Childe Harold’s Pilgrimage
Read by Jamie Parker
Childe Harold’s Pilgrimage is a fascinating portrait of 19th-century Europe, disillusioned and ravaged by the revolutionary and Napoleonic wars. The protagonist, whose breathtaking journey echoes Byron’s own life story, plunges into the exciting unknown: the nature of humanity and the transformative effects of travel burst through the pages in four powerful cantos of Spenserian stanzas. Here is the poem that set Byron on his meteoric rise to fame in London society.
Running Time: 4 h 55 m
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ISBN: 978-1-84379-741-8 Digital ISBN: 978-1-84379-742-5 Cat. no.: NA0137 Download size: 76 MB BISAC: POE005020 Released: July 2015
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AudioFile Earphones Award
Narrator Jamie Parker wisely avoids poetic affectation or awkward emphasis on rhyme or rhythm in reading Byron’s long poem on his European travels, which introduced the world-weary ‘Byronic hero’. Parker emphasises sense, letting it direct his reading, but the rhyme and rhythm come through as a kind of lyrical, mellifluous prose, bathing the listener in a lush flow of words. His reading is admirably clear, expressive, and emotional. Listeners who try reading the poem themselves may find that Parker’s narration is actually easier to understand. Nonetheless, the density of allusions – references to earlier history and literature as well as to Byron’s own time – will make this a challenge for most listeners. It’s still worthwhile, and in Parker’s rendition an absorbing and beautiful piece.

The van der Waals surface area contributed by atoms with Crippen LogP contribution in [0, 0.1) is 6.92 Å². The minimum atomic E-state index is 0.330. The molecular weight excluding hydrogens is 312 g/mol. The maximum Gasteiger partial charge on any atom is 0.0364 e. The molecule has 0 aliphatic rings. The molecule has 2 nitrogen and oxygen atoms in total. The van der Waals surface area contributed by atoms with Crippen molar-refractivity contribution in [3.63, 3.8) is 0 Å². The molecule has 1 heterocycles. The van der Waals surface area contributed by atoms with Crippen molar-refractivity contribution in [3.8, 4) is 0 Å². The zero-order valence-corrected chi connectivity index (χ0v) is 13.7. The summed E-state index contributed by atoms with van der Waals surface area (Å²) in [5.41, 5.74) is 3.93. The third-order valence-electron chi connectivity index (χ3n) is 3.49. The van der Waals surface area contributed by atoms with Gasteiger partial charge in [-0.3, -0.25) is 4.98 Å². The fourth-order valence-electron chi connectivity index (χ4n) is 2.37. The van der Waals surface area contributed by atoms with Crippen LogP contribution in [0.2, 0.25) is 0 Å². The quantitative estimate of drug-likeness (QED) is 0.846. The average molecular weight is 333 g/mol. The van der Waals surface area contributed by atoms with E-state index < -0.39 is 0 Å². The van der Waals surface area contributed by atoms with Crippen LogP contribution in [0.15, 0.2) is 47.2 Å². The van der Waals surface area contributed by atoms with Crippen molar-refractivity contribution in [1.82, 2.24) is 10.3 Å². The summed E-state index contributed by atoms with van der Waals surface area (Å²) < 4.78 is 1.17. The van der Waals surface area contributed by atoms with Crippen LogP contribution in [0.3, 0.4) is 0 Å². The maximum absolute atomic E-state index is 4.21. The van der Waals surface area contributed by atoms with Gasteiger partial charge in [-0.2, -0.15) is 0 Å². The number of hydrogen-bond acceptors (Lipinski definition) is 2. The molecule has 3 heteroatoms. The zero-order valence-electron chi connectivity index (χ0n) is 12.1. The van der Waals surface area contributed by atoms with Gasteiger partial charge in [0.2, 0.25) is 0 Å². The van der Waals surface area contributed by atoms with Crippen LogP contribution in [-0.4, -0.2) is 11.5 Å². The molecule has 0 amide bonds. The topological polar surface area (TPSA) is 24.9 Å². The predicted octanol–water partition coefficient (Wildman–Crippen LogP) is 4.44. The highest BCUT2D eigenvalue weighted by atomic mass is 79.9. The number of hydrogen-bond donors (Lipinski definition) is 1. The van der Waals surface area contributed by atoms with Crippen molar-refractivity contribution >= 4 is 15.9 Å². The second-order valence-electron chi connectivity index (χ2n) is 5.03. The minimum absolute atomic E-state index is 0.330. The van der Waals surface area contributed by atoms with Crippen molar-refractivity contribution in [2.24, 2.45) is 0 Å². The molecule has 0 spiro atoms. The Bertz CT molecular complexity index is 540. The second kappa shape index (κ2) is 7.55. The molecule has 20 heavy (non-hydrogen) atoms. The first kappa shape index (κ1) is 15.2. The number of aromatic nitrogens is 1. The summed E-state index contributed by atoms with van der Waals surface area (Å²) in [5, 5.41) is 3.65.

“I woke up one morning and found myself famous,” Byron recalled after the publication in 1812 of the first two cantos of his versified travelogue, Childe Harold’s Pilgrimage, fruit of a two-year grand tour. Until then he had been despised as a dissolute show-off; suddenly he was the toast of literary society. Byron’s remarkable portrait of Spain, Albania and Greece as they were during the Napoleonic wars is laced with tips on seduction (“Maidens, like moths, are ever caught by glare”), political satire and rapture about literature, landscape, architecture and dashing national attire. The poem was completed in 1818, extended with reflections on Waterloo and a melancholic elegy on Italy’s decline. Written to be listened to in Regency drawing rooms to the flutter of fans and cocked lorgnettes, there is no better way of experiencing it than Jamie Parker’s beautifully judged performance.
Christina Hardyment, The Times